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The second article OTW published highlighting the Texas Back Institute this week features Dr. Lieberman and some of his thoughts on the future of spine surgery.
This is Dr. Lieberman with one of his patients from the Uganda Spine Surgery Mission.

 “Closer Than Ever to Arresting Degeneration”

Dr. Isador Lieberman of the Texas Back Institute has “no doubt” that biologics is the future of spine surgery. He tells OTW, “We are seeing more information these days on regeneration and alteration of the degenerative cascade—and the reversal of the degenerative cascade. This is stuff that will put us heavy metal spine surgeons out of business…and that is a good thing. The FDA has already starting shaking the trees with companies, and having them come out with stem cell possibilities. But the slowness of the regulatory process will ultimately delay the availability of this technology for patients. The good news is that we are closer than ever to arresting the degenerative process so that we’ll be able to manipulate that process with targeted therapeutics like growth proteins or something that is part of the BMP group. Many researchers are looking at various applications and trying to reassign them to another application. As for the regulators, somebody has to step up and point the FDA in the right direction. We need a point person who will say, ‘This is what you need to do; this is how to handle this opportunity. Why are they so hesitant?’ Because they look at this stuff and say, ‘We don’t know how to categorize it… is it a pill, an implant, or a procedure’… and no one wants take responsibility for this process.”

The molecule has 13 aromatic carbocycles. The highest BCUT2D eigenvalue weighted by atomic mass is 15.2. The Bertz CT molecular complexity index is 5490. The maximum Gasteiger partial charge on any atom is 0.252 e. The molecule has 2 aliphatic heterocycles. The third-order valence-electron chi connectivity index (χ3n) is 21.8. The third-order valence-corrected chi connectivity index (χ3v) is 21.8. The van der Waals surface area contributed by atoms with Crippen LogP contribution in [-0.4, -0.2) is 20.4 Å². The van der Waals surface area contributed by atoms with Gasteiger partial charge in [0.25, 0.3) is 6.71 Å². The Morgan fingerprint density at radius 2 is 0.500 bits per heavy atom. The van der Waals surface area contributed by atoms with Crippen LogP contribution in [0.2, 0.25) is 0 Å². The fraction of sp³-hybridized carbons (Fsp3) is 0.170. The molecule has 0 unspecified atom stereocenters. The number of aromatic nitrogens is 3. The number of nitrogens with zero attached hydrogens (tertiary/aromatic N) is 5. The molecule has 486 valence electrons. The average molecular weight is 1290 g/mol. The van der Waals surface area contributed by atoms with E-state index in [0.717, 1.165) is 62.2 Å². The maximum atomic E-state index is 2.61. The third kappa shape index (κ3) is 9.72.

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As part of the publication OTW also did a Top Ten of 2011 list.  Although one one story barely missed making it on the list, they highlighted this story of hope and love. We were honored and humbled as this one is very close to our hearts!  Please read the article below.